Functional reports must thoroughly describe your emotional, mental, and/or physical limitations. In the case of obesity and related disabilities, these reports must prove to SSA that your obesity and any complications that are related severely limit your ability to complete everyday tasks and activities. For purposes of SSA disability benefits, everyday tasks and activities include:

  • Bathing, getting dressed, and grooming
  • Shopping for food and cooking
  • Keeping house, yard work, caring for yourself and your children or pets

You may wonder why these functional reports focus so much on your personal life instead of your work life. The reason is that SSA takes information about what you can and cannot do in your everyday life and applies it to analysis about what kinds of work you can and cannot do. For example, if you cannot lift things, balance, stand, or walk without help, the SSA understands that you cannot work in a physical job.

However, to be approved for disability benefits under an RFC, the SSA must decide that you’re unable to do any sort of work in any job—even a job that is below your educational or training levels and previous work history levels. In other words, if you are capable of doing any kind of work at all, SSA will find that you are not disabled.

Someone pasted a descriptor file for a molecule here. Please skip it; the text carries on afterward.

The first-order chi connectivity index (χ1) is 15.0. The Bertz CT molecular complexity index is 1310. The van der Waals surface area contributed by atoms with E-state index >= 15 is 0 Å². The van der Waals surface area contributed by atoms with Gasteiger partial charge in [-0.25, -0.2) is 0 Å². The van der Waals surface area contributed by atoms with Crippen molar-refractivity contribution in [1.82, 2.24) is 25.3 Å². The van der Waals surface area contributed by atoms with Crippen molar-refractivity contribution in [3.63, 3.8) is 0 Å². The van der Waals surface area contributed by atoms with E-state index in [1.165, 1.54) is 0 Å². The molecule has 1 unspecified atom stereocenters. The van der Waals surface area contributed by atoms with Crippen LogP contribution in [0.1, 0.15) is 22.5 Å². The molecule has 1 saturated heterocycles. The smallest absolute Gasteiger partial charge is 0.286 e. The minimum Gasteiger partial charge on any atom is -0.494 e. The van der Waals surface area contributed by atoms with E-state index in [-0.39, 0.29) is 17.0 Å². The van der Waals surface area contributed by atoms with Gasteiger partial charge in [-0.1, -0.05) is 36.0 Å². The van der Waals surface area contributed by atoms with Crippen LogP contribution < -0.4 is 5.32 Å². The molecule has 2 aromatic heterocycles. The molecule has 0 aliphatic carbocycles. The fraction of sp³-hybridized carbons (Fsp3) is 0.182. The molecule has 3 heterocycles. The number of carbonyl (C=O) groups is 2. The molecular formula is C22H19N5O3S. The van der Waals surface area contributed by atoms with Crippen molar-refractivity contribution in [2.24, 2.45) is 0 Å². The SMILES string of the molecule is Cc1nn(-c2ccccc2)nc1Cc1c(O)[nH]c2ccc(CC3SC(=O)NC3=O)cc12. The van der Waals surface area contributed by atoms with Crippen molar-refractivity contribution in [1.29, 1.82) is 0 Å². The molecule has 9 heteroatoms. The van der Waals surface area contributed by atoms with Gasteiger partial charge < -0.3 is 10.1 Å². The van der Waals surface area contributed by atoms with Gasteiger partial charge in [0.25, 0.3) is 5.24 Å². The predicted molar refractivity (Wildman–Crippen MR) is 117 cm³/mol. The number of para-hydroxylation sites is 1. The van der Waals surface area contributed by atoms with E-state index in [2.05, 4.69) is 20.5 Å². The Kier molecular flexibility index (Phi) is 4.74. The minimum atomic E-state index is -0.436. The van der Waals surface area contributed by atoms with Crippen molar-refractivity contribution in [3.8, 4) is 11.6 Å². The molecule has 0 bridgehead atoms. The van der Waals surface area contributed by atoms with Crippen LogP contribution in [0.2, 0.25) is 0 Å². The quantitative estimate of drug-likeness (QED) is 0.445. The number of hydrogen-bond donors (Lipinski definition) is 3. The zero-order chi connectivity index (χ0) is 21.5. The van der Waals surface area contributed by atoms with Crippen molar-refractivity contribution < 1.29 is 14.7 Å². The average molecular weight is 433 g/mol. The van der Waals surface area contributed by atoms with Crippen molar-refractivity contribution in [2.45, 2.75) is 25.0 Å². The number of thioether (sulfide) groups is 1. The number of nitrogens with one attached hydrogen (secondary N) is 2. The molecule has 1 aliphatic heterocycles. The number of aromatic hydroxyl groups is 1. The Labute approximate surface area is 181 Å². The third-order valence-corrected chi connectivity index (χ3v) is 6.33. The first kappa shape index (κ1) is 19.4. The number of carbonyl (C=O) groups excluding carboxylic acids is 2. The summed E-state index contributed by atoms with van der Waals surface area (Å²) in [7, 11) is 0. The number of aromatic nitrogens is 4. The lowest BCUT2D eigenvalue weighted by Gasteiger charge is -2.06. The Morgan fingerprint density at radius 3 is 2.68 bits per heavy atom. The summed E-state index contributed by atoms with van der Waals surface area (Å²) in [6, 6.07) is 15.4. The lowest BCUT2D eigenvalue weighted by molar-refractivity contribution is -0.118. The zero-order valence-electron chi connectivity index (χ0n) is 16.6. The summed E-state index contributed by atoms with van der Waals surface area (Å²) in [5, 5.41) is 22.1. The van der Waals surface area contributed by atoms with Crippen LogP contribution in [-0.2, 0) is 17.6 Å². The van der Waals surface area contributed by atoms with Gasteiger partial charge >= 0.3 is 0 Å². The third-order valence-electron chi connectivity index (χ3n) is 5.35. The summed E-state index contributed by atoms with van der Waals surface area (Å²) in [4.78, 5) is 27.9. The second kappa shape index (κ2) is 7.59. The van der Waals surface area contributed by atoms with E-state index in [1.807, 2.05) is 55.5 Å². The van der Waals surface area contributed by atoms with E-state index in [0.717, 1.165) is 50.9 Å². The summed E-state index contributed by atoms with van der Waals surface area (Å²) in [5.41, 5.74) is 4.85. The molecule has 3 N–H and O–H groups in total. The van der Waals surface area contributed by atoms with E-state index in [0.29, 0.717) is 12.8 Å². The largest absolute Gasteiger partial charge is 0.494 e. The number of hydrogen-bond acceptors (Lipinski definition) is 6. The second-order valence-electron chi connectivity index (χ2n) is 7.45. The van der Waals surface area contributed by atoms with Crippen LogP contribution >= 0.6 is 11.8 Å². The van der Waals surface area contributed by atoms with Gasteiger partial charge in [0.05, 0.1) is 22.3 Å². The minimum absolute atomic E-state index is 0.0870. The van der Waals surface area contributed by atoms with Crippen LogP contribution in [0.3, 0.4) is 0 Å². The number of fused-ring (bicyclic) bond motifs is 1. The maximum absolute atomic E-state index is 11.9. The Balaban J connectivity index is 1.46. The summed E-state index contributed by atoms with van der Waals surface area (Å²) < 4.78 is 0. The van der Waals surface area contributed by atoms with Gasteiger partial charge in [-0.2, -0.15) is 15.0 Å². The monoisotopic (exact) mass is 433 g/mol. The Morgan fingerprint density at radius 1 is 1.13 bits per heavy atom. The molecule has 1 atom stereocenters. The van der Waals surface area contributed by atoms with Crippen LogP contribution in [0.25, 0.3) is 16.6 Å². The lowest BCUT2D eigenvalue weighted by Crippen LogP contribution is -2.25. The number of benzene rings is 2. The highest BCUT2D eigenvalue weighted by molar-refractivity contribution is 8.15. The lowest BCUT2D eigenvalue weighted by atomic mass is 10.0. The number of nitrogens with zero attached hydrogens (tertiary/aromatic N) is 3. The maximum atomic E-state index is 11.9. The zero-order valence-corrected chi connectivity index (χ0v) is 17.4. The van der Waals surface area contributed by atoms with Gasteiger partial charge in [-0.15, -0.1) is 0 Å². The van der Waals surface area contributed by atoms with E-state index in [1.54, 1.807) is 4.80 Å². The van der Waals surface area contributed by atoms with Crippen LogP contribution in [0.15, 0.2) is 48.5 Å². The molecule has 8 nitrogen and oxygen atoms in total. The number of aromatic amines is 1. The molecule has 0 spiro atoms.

Applying for benefits based on obesity

It isn’t easy to qualify for benefits based on obesity, particularly if you cannot meet a condition listed in the Blue Book. Be prepared to seek out help from an advocate or attorney who is well-versed in SSA disability work. You will likely need to file appeals, especially if you must qualify through an RFC analysis.

Whichever route you take, you must back up your application with ample, complete medical records and documentary evidence showing each and every medical issue and complication caused by your obesity. The SSA may need to review many kinds of records, including:

  • Body Mass Index (BMI) reports, including how your BMI percentage was calculated
  • Heart function and stress test results
  • Hospitalization reports, if applicable
  • Records from evaluations of breathing complications
  • Imaging results, x-rays, MRIs, and results of any other tests which evaluated back problems, joint function, and other musculoskeletal complications
  • Lab work showing cholesterol levels, diabetes, kidney values, and liver values
  • Your doctor’s physical exam notes
  • Records from your psychological evaluations
  • Sleep study results
  • Surgical records, if applicable

You can apply for Social Security Disability benefits online at any time via the SSA’s website or at any Social Security office.

Does the ADA consider obesity a disability?

The Americans with Disabilities Act of 1990 (ADA) ensures equal opportunity in employment for and prohibits discrimination against people with disabilities. The specific provisions of the statute say that: